There aren’t any wind farms in Holly Township, yet, but the Planning Commission approved a new ordinance that will regulate the use of wind farms in the township, be it for personal or industrial uses.
The unanimous vote was cast at the regular commission meeting on Tuesday, Dec. 4, however, it still needs Township Board approval. Tony Engleberg, chair of the Planning Commission, said he is confident the ordinance will pass.
Engleberg said there have been “feelers put out” on certain township properties, like the old golf course, for wind and solar energy generation.
He said that Glen Mitchell, who owns Mitchell Farm, has been approached.
Mitchell said Ranger Power dropped off some information, because they were looking for possible solar farm locations on more than 150 acres. They opted for a north Shiawassee County location instead.
He said the township passed a similar solar ordinance this past spring.
“Looking at the wind maps, Holly is not in an area where we would expect an influx of wind farms or even personal windmills,” Engleberg said.
However, he said that the technology and wind patterns do change, and the ordinance can make someone who is interested in either solar or wind energy adaptable to those changes.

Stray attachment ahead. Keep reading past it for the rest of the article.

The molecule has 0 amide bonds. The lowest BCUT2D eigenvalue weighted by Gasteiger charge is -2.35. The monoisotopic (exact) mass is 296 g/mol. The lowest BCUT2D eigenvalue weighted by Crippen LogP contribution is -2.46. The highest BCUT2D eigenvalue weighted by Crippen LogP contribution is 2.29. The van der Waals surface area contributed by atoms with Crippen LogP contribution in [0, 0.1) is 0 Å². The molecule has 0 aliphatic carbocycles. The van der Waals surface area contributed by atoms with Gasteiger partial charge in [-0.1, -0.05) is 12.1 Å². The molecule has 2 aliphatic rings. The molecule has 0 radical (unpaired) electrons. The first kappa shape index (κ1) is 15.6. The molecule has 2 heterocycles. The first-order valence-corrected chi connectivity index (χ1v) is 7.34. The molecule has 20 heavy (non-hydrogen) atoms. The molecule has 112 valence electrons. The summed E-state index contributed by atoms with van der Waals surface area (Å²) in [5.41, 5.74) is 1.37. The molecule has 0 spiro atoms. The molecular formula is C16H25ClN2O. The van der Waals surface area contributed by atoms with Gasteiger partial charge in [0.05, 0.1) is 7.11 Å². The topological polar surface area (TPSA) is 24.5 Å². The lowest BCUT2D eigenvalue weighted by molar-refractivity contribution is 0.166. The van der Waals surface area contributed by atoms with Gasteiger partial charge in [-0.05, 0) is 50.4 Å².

“Currently Holly Township has no regulation (and therefore no way to approve) any proposed wind farms or even someone wanting to put one up on their property for personal use,” Engleberg said.
The ordinance the commission approved outlined in specific detail how Wind Energy Conversion Systems (WECS) may be harnessed in the township.
It sets limits on noise the turbines can make, and prohibits them from being placed in a location where they can create flickering light for residents. The blades are so large, that should the sun rise or set behind the spinning wind turbines, they’re large enough to make the light flicker as it enters the home, which was a complaint at the wind farms in Gilford Township (Tuscola County).
It also sets the distance from which a turbine can be from adjoining properties. The ordinance states that the distance between the turbine and property lines shall be equal to 400 percent of the height of the tower, including the top of the blade in its vertical position.
The minimum lot size would be two acres.
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